Keeping Marissa in mind

I was honored to participate in this campaign, Keeping Marissa in Mind, organized by the extraordinary activist Mariame Kaba. The poem I’m reading in this video is called “Flare” and it’s written by National Book Award winner Nikky Finney

I was honored to participate in this campaign, Keeping Marissa in Mind, organized by the extraordinary activist Mariame Kaba. The poem I’m reading in this video is called “Flare” and it’s written by ...

On sexism in the alt-lit community and a message for all us wannabe male feminists

I find myself rereading Kiese Laymon’s essay “Kanye West is Better At His Job Than I Am at Mine (But I’m Way Better at Being a Fake-Ass Feminist)” a lot.

Kiese’s a friend now, but I knew this essay before I knew him, and it’s when I read it for the first time that I knew I loved him and that he loved me. I could tell because he was willing to tell the truth about us. “I am a wannabe black male feminist who is really bad at loving women who are really good at loving me,” he wrote. It made me tense up, breathe oddly, and mutter a bunch of ‘fuck’s to myself. Truth, man. That shit ...

I find myself rereading Kiese Laymon’s essay “Kanye West is Better At His Job Than I Am at Mine (But I’m Way Better at Being a Fake-Ass Feminist)” a lot.

Kiese’s a friend now, but ...

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Feminism shouldn’t make men comfortable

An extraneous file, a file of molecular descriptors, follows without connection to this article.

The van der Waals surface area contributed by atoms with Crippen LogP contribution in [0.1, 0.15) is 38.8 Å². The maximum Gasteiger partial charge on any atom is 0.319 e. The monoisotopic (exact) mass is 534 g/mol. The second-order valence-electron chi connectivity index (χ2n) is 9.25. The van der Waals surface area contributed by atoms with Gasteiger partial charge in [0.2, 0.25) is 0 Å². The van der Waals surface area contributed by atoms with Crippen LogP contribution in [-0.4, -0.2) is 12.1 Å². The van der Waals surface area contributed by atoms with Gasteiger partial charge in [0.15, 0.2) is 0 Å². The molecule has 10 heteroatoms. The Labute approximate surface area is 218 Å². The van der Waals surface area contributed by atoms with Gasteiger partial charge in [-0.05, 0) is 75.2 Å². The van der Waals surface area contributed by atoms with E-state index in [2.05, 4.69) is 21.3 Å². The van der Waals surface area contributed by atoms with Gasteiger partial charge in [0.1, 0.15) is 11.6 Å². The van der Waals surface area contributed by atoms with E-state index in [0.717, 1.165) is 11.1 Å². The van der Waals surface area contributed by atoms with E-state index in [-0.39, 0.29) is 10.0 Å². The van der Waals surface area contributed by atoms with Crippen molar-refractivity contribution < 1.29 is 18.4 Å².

Emma Watson’s speech on gender equality at the UN got a lot of attention, and that’s great. The more that hop the feminism train and use their platforms to spread the message, the merrier. But there’s a tiny little thing I’d like to disagree with her about.

The thrust of the speech is about getting men on board with the mission of gender equality. Watson said: “How can we affect change in the world when only half of it is invited or feel welcome to participate in the conversation? Men—I would like to take this opportunity to extend your formal invitation. Gender equality is your issue, too.” That last part is true. In fact, I’d say ...

Emma Watson’s speech on gender equality at the UN got a lot of attention, and that’s great. The more that hop the feminism train and use their platforms to spread the message, ...

How about everyone who isn’t a black woman just stops writing about black women

After reading the New York Times story about television producing mogul Shonda Rhimes that starts by saying “When Shonda Rhimes writes her autobiography, it should be called ‘How to Get Away With Being an Angry Black Woman,'” I have a modest proposal. No one who isn’t a black woman should be allowed to write about the cultural products created by black women.

Not a forever moratorium, but at least, I don’t know, a couple decades. And this isn’t to say there aren’t talented, non-black woman cultural critics who have done good work around the music, art, film, and television produced by and centering black women. Slate has a decent piece up about “Clair Huxtable, feminist hero” written by ...

After reading the New York Times story about television producing mogul Shonda Rhimes that starts by saying “When Shonda Rhimes writes her autobiography, it should be called ‘How to Get Away With Being an Angry ...